A censorship resistant and open platform will also attract all the content creators who don’t have access to mainstream distribution mediums. These creators may have been censored or banned on another platform. While it would be righteous to host content that has been censored by political oppression, some content can also be highly controversial. Would any platform like to be associated with content that is not even accepted on an adult site?
Coming back to the go-to-market discussion, it could still be a valid strategy to start of as an underground platform, hosting transgressive content. This is similar to how Bitcoin has been — and still is — perceived by some to be associated with the dark web and illegal activities. There is a “cool” aspect to it, defying the established authority. We see for example LBRY going for the cannabis smoking crowd.
In the end, there might not be such thing as “right early adopter”, but communication will have to be handled carefully. A public, open, and censorship resistant platform will surely attract a wide variety of content, and the criticism that goes with it.
3. Decentralized Content Moderation
One of the main arguments for decentralized solutions is the fact that, on a truly distributed platform, the content cannot be censored. However, a video platform with the ambition of becoming a global solution needs to address the fact that some content might not be suitable for all viewers or be protected by copyright. Some content could even be downright illegal.
Content moderation is necessary, especially when targeting the global market (all ages, all countries, all cultures, all religions). This means some tools will need to be put in place for some participants to moderate content, which brings up more unanswered questions. The difficult answers to these questions could end up leading right back to unfair censorship again.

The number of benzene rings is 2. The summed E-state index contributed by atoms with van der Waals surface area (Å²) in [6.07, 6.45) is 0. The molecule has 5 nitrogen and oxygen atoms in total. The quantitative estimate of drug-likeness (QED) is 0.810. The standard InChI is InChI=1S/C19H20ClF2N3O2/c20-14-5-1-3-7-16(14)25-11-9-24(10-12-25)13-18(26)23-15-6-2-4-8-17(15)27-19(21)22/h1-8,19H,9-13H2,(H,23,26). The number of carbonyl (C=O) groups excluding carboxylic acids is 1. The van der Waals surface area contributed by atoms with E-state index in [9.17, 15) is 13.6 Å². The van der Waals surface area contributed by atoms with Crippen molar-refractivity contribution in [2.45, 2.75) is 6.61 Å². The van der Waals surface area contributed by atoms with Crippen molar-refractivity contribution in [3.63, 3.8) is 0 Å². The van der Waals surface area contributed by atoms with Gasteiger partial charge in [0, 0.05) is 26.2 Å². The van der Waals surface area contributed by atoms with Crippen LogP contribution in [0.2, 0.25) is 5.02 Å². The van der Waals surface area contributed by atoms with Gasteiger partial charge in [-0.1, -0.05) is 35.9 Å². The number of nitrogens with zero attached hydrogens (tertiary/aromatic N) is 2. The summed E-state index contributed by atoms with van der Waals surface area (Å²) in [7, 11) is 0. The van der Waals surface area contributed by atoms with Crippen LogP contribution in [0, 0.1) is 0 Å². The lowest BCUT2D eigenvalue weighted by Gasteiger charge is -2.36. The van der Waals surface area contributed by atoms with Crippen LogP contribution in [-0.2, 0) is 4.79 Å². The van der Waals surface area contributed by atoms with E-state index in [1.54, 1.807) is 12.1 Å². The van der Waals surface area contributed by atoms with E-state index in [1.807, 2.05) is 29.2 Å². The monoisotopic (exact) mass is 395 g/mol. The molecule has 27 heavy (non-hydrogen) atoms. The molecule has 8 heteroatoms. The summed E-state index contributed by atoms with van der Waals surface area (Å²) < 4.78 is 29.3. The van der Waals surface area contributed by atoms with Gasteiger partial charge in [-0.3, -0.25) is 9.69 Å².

Who or what is doing the moderation?
How is this group or process put together?
Which actions can be taken? Content retagging? Content deletion? User ban?
By whom and how those possible actions are established?
In an open and decentralized public platform, there are many groups within the community who need to be able to weigh in on the content moderation process. This poses problems related to the governance of public blockchains, which is still is one of the biggest challenges to date in the industry.
Considering the numerous other challenges that decentralized video projects are facing, it is safe to assume that most projects will carry on operating with some level of centralization in the content moderation process for the foreseeable future. Until then, unfortunately, those platforms cannot be considered censorship resistant.
2018–07–26 update: More thought on that topic in this new article on “Censorship Resistant Moderation”
4. User Experience
Media consumption, like music, books, and videos are, for the immense majority of people, a time they dedicate to stress free leisure. The key success factor in the main stream multimedia industry is to make sure that whatever the product is, it can be acquired very easily and consumed instantly.
It could be argued that “ease of consumption” is often more valued than the quality of content itself. Think about how often people turn the TV on and start watching the first thing that is somewhat acceptable after searching for 30 seconds. Would those viewers want to think about which public key is being used or if their node is synchronized with the blockchain?
The current user experience of any blockchain project is clearly not ready for prime time. The average non-technical user would be scared to get involved with a platform that requires him to handle a 40 character address, manage public and a private keys, procure tokens, be responsible for secure storage of multiple recovery phrases for various services, etc.
The other challenge with decentralized (3.0) user interfaces for video consumption is that they will look exactly like the one of the current centralized solution. Being decentralized will not bring any visible improvement for the average viewer. The goal for the user interface on those platforms will mainly be to *not* drive users away. They will have to make sure to at least match the simplicity of the solution the users are familiar with.
5. Content Discovery and Suggestion
This is where privacy, personal data management, and blockchain have an opportunity to shine. It probably won’t be included in the first versions of the still-to-be-released platforms, but it would be amazing for the viewers to be able to share just enough information for the platform to make the right suggestions, but with the certainty that personal data won’t be misused or sold.